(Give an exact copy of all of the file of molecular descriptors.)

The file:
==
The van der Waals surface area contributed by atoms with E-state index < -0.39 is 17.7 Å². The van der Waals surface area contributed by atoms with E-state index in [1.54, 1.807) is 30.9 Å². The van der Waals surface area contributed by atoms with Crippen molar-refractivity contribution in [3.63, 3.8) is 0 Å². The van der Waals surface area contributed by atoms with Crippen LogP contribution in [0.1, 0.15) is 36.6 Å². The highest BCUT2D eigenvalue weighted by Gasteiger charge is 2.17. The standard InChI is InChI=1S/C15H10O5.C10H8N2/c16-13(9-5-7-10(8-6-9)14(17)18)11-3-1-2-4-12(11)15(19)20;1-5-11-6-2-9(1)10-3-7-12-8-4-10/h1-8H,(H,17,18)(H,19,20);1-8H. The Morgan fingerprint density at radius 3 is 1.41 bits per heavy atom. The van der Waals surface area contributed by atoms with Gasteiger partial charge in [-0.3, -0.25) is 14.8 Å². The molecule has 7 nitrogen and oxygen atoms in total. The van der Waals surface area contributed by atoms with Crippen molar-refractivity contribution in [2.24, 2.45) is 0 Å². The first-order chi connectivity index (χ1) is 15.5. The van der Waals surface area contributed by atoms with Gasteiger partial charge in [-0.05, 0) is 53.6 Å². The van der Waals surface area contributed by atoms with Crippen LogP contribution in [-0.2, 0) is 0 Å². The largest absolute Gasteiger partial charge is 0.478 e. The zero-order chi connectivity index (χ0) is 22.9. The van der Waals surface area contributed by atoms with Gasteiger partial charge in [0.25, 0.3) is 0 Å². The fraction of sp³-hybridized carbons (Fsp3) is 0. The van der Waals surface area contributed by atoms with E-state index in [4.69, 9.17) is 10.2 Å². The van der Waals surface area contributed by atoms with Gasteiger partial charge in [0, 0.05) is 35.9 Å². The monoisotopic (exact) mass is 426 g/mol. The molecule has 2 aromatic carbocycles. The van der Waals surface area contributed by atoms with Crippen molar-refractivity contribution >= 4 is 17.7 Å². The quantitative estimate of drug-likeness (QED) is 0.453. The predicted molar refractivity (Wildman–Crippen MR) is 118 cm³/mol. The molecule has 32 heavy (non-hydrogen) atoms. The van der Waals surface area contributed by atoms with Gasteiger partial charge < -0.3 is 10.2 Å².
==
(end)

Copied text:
The van der Waals surface area contributed by atoms with E-state index < -0.39 is 17.7 Å². The van der Waals surface area contributed by atoms with E-state index in [1.54, 1.807) is 30.9 Å². The van der Waals surface area contributed by atoms with Crippen molar-refractivity contribution in [3.63, 3.8) is 0 Å². The van der Waals surface area contributed by atoms with Crippen LogP contribution in [0.1, 0.15) is 36.6 Å². The highest BCUT2D eigenvalue weighted by Gasteiger charge is 2.17. The standard InChI is InChI=1S/C15H10O5.C10H8N2/c16-13(9-5-7-10(8-6-9)14(17)18)11-3-1-2-4-12(11)15(19)20;1-5-11-6-2-9(1)10-3-7-12-8-4-10/h1-8H,(H,17,18)(H,19,20);1-8H. The Morgan fingerprint density at radius 3 is 1.41 bits per heavy atom. The van der Waals surface area contributed by atoms with Gasteiger partial charge in [-0.3, -0.25) is 14.8 Å². The molecule has 7 nitrogen and oxygen atoms in total. The van der Waals surface area contributed by atoms with Crippen molar-refractivity contribution in [2.24, 2.45) is 0 Å². The first-order chi connectivity index (χ1) is 15.5. The van der Waals surface area contributed by atoms with Gasteiger partial charge in [-0.05, 0) is 53.6 Å². The van der Waals surface area contributed by atoms with Crippen LogP contribution in [-0.2, 0) is 0 Å². The largest absolute Gasteiger partial charge is 0.478 e. The zero-order chi connectivity index (χ0) is 22.9. The van der Waals surface area contributed by atoms with Gasteiger partial charge in [0.25, 0.3) is 0 Å². The fraction of sp³-hybridized carbons (Fsp3) is 0. The van der Waals surface area contributed by atoms with E-state index in [4.69, 9.17) is 10.2 Å². The van der Waals surface area contributed by atoms with Gasteiger partial charge in [0, 0.05) is 35.9 Å². The monoisotopic (exact) mass is 426 g/mol. The molecule has 2 aromatic carbocycles. The van der Waals surface area contributed by atoms with Crippen molar-refractivity contribution >= 4 is 17.7 Å². The quantitative estimate of drug-likeness (QED) is 0.453. The predicted molar refractivity (Wildman–Crippen MR) is 118 cm³/mol. The molecule has 32 heavy (non-hydrogen) atoms. The van der Waals surface area contributed by atoms with Gasteiger partial charge < -0.3 is 10.2 Å².